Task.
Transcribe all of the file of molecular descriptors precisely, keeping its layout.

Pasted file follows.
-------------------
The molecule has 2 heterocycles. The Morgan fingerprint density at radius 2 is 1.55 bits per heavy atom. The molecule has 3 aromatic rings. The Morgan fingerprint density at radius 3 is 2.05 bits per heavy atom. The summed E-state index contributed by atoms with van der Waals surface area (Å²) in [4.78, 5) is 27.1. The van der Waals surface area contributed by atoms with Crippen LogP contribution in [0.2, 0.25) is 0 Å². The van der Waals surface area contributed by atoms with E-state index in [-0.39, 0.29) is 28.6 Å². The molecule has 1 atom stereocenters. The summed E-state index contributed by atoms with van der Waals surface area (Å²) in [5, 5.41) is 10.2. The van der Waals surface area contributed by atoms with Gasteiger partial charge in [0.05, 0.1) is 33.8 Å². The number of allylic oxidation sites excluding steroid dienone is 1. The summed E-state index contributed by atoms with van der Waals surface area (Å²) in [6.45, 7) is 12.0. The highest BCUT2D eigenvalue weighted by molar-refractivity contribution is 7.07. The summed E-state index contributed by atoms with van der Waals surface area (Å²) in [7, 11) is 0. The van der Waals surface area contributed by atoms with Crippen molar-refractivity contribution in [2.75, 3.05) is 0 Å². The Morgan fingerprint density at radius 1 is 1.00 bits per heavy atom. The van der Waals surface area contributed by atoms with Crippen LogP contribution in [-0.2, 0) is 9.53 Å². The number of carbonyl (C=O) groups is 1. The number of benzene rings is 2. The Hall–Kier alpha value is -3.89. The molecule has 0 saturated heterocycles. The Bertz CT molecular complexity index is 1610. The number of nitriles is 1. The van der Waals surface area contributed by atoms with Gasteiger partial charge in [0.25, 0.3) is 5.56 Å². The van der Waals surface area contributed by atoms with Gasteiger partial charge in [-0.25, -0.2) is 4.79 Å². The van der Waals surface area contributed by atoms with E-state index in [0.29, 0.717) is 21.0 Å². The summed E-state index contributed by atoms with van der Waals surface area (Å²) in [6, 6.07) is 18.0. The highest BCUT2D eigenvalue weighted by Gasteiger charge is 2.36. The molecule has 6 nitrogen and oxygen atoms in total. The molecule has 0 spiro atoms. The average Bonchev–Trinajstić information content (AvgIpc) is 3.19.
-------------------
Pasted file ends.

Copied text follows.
The molecule has 2 heterocycles. The Morgan fingerprint density at radius 2 is 1.55 bits per heavy atom. The molecule has 3 aromatic rings. The Morgan fingerprint density at radius 3 is 2.05 bits per heavy atom. The summed E-state index contributed by atoms with van der Waals surface area (Å²) in [4.78, 5) is 27.1. The van der Waals surface area contributed by atoms with Crippen LogP contribution in [0.2, 0.25) is 0 Å². The van der Waals surface area contributed by atoms with E-state index in [-0.39, 0.29) is 28.6 Å². The molecule has 1 atom stereocenters. The summed E-state index contributed by atoms with van der Waals surface area (Å²) in [5, 5.41) is 10.2. The van der Waals surface area contributed by atoms with Gasteiger partial charge in [0.05, 0.1) is 33.8 Å². The number of allylic oxidation sites excluding steroid dienone is 1. The summed E-state index contributed by atoms with van der Waals surface area (Å²) in [6.45, 7) is 12.0. The highest BCUT2D eigenvalue weighted by molar-refractivity contribution is 7.07. The summed E-state index contributed by atoms with van der Waals surface area (Å²) in [7, 11) is 0. The van der Waals surface area contributed by atoms with Crippen molar-refractivity contribution in [2.75, 3.05) is 0 Å². The Morgan fingerprint density at radius 1 is 1.00 bits per heavy atom. The van der Waals surface area contributed by atoms with Crippen LogP contribution in [-0.2, 0) is 9.53 Å². The number of carbonyl (C=O) groups is 1. The number of benzene rings is 2. The Hall–Kier alpha value is -3.89. The molecule has 0 saturated heterocycles. The Bertz CT molecular complexity index is 1610. The number of nitriles is 1. The van der Waals surface area contributed by atoms with Gasteiger partial charge in [0.25, 0.3) is 5.56 Å². The van der Waals surface area contributed by atoms with Gasteiger partial charge in [-0.25, -0.2) is 4.79 Å². The van der Waals surface area contributed by atoms with E-state index in [0.29, 0.717) is 21.0 Å². The summed E-state index contributed by atoms with van der Waals surface area (Å²) in [6, 6.07) is 18.0. The highest BCUT2D eigenvalue weighted by Gasteiger charge is 2.36. The molecule has 6 nitrogen and oxygen atoms in total. The molecule has 0 spiro atoms. The average Bonchev–Trinajstić information content (AvgIpc) is 3.19.